The Parenting Mentor

Being a parent is wonderful and joyous … and tough! In today’s world of ever-increasing challenges, we need to make sure that the stress and anxiety of being a parent doesn’t consume us or our children. Every parent – and especially new parents – could benefit from a mentor to provide guidance and wisdom, and to help us remain grounded as we navigate the inevitable ups and downs. We sat down with Susan Groner to hear about the inspiration behind her company, The Parenting Mentor, talk about her new book PARENTING WITH SANITY AND JOY: 101 SIMPLE STRATEGIES, and learn tips to help on the unpredictable, always-evolving journey that is parenthood.

Food + Mood NYC: Can you tell us the inspiration behind The Parenting Mentor?

Susan Groner: Being a parent causes so much stress and anxiety. It may be that our child is always in melt-down mode, or doesn’t seem to care about school, or behaves badly, or fights with their sibling, or doesn’t listen. And this list goes on and on. The worry can affect all parts of our lives, and that’s a shame. After experiencing all that first hand for a few years, I learned that there are much better ways to approach parenting:  How we relate to our children and make emotional connections; how we can stop the need to fix all our children’s problems;  eliminating the undesirable role of  homework, food, screen time and/or sleep warden, to name a few.  Sharing what I learned and practice had such a positive effect on a number of families, that many suggested I turn this in to a business, and so The Parenting Mentor was created! 

F+M NYC: You support toddlers to teens. Do you work just with parents or are the children also involved in your sessions? 

SG: I only work with parents because my focus is on helping them to be happier and more relaxed.  Understanding our own motivations for how we parent can actually cause a paradigm shift which then helps us learn to act and react in ways that are more beneficial to our children and to the household.  During group and individual sessions, parents learn the strategies based on my CLEARR Method (Communication, Love, Empathy, Awareness, Rules, Respect). In a way, each individual issue ends up being a case study. 

F+M NYC: The pandemic has undoubtedly created challenges for parents. Have you adapted any of your mentoring advice since it began?

SG: While the overall strategies are the same as they were pre-pandemic, and will be as helpful post-pandemic, there are certain areas that I’ve been focusing on, especially for parents that are working from home. Employers and employees have asked for more discussion, along with strategies, around setting boundaries, keeping children engaged and having a healthy, balanced  perspective on expectations.  Once parents learn some of the basic tenets and strategies, it frees them up to be more focused and productive with their own work and find more enjoyment when with their kids.  The pandemic created a perfect storm to shed light on the need for parental support, and that support will continue to benefit parents and their children going forward.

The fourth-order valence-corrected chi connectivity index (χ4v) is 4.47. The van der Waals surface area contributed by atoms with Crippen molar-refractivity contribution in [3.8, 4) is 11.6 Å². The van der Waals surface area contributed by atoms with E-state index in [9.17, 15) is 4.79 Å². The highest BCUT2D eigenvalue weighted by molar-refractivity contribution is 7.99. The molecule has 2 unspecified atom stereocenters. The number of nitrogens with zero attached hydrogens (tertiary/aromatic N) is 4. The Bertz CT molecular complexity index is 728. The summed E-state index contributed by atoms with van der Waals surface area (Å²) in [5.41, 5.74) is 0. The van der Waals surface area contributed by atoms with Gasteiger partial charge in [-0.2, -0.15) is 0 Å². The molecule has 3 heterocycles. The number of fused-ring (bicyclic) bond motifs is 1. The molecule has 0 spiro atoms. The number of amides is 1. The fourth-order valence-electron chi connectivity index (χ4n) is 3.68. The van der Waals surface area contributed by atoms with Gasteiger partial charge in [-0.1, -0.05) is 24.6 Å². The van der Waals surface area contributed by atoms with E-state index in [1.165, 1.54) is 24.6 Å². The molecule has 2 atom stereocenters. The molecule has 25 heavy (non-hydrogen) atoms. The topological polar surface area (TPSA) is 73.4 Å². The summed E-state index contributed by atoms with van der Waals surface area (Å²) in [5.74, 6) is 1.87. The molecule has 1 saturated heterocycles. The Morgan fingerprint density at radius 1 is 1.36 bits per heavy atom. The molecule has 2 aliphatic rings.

F+M NYC: You have a new book out titled, PARENTING WITH SANITY AND JOY: 101 SIMPLE STRATEGIES. What are three of the top strategies you can offer parents?

SG: Ha! I think they are all important, but here are a few of my favorites: 

1. Say YES with joy. This doesn’t mean say YES all the time, but if you know you are going to say yes, reply with a smile and a “Sure! I’d be happy to!” instead of a big, irritated sigh that makes you seem like you’re being put out. It not only makes your child feel good, but you’ll notice how that thing you really didn’t want to do becomes something you actually enjoy! 

2. Ask your kids what they think.  Instead of launching into your own opinions about a problem your child is having with a friend or about a situation at school or even something going on in your lives together, use probing questions to find out where your child stands on the issue. Everyone likes to know their opinions and ideas are valued and needed. 

3. Call your childhood self to mind. Try to remember what you were like as a child or teen. Be honest! Were you the super-organized, type A person you are today? Did you do everything you were told? Did you always act lovingly and respectfully to your own parents? Probably not, right?? It takes a long time for the rational, non-impulsive part of our brains to develop fully; (estimates are 25 years!) Children are evolving into the grown-ups they will eventually become- just as you did, so keeping that in mind will help you to remind yourself that your child is just that – a child! 

F+M NYC: How do you support yourself around food + mood?

SG: This is always a work in progress! I get some sort of exercise almost every day, whether it’s a walk with a friend, a ride on my Peloton, or a hike in the woods with my husband and my dog. It not only helps me feel good during the day, but helps me to sleep well at night. That, and a little wine!  As for food, I try to follow the 80/20 rule. 80% of what I eat is quite healthy, and the other 20% just makes me happy! Striving for 100% perfection is too stressful and defeats the purpose of feeling good. 

To learn more about The Parenting Mentor and how Susan can support you visit https://theparentingmentor.com/

Leave a Reply

Your email address will not be published. Required fields are marked *